Trinity College Dublin announced plans for a €60 million new E3 Institute in Engineering, Energy and Environment that has been made possible with a major private philanthropic donation by the Naughton family through the Naughton Foundation, established by the founder of the Glen Dimplex Group, Dr Martin Naughton, and his wife, Carmel. This will be combined with Government funding from the Department of Education and Skills.
The Naughton family has made the single largest private philanthropic donation in the history of the state to the new E3 institute by donating €25 million. An additional €15 million is being made available by the Department of Education and Skills. This funding will be provided through the Higher Education Authority (HEA). In addition to the transformative Naughton gift, significant philanthropic support was also given by Dr Beate Schuler, Dr Paul Johnston with his wife Theresa Johnston, and Mike Peirce.
Central to the vision of the E3 Institute is the construction of the Learning Foundry, a state of the art 6,086 square metre facility based on the main Trinity campus which will deliver new teaching facilities and an innovative interactive learning space for undergraduate and postgraduate students. The Schools of Engineering, Computer Science and Statistics, and Natural Sciences will share the new Learning Foundry which will be a launchpad for a new kind of educational experience for students with a focus on collaborative and project work. It will have a capacity for 1,800 additional places for students of Science, Technology, Engineering and Mathematics (STEM) which constitutes an increase of 50% STEM places over ten years. the focus of E3 will be on E3 Cities, Environment, Data, Resources, Production and Well-being.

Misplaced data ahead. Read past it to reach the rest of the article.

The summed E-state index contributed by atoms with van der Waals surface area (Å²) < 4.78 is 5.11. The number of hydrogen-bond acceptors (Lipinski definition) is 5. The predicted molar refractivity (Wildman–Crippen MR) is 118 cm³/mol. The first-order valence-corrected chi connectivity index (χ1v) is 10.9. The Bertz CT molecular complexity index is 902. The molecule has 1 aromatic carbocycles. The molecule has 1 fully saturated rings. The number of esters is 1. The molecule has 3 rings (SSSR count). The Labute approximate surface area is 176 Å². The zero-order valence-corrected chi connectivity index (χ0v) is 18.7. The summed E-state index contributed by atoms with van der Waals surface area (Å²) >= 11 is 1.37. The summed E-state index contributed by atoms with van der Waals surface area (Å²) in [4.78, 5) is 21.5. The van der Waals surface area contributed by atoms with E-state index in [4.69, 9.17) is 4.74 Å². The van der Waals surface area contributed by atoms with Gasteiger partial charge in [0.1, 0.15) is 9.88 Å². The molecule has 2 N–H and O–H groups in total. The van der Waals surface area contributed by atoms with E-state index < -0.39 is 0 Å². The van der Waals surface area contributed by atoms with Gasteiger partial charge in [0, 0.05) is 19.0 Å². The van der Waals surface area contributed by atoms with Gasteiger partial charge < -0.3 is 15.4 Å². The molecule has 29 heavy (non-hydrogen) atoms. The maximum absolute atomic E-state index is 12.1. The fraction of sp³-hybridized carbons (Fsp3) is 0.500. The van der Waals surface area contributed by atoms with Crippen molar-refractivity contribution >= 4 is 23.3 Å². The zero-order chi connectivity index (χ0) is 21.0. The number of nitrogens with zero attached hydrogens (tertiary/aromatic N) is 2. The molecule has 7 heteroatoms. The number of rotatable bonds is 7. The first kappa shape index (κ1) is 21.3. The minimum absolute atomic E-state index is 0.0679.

The E3 Institute will introduce a new STEM curriculum, involving a seamless integration of teaching, project work and research in new innovative ways for students, graduates and researchers. From the first year, students will engage in project-based learning, working in teams across the disciplines of engineering, the natural sciences and computing.
Enterprise, creativity, teamwork and critical thinking will be emphasised as part of the overall education experience. New postgraduate courses will be created in the area of six E3 research themes of Cities; Environment; Data; Resources; Production and Well-being.
New interdisciplinary programmes will be developed in areas such as Technology for Change, Smart Cities, Data Science, Sustainable Energy, Climate Change and Sustainable Development, Spatial Data among many others.
Architects, Feilden Clegg Bradley Studios, have been appointed as the lead design team. Work will commence on the new E3 Institute in 2018 and is expected to be complete by 2022.
E3 Institute will be located on the east side of the campus; it will be accessible through gates at the Science Gallery and Lincoln Place Gate. A further entrance will be created with the new Trinity Business School where the new Innovation and Entrepreneurship Hub will also be located
E3 will be the launchpad on the campus for a new kind of education. It will:
- Dramatically increase STEM student numbers by 50% allowing for 1,800 additional places for STEM students.
- This will be made up of 1,152 undergraduate students comprising a 64% increase, and 648 postgraduate students, comprising a 36% increase.
- It will lead to a total of 4,800 students in the three Schools of Engineering, Natural Sciences and Computer Science and Statistics that form part of the E3 Institute.
- Introduce a new STEM curriculum, emphasising enterprise, creativity, teamwork & critical thinking.
- Respond to needs in the knowledge-based sectors such as ICT, life sciences (medical technologies), sustainability & engineering (industrial products).
- Develop new interdisciplinary programmes in areas such as Technology for Change; Smart Cities; Data Science; Sustainable Energy; Climate Change and Sustainable Development; Spatial Data analysis and Management; Water and Energy for Developing Countries.
E3 Graduates will take on the following challenges:
- Manufacturing and producing smartly
- Harnessing connectivity in ways that improve society
- Creating technologies and solutions that allow for healthy lives
- Developing better cities
- Sustaining and enhancing natural resources
- Modelling the environment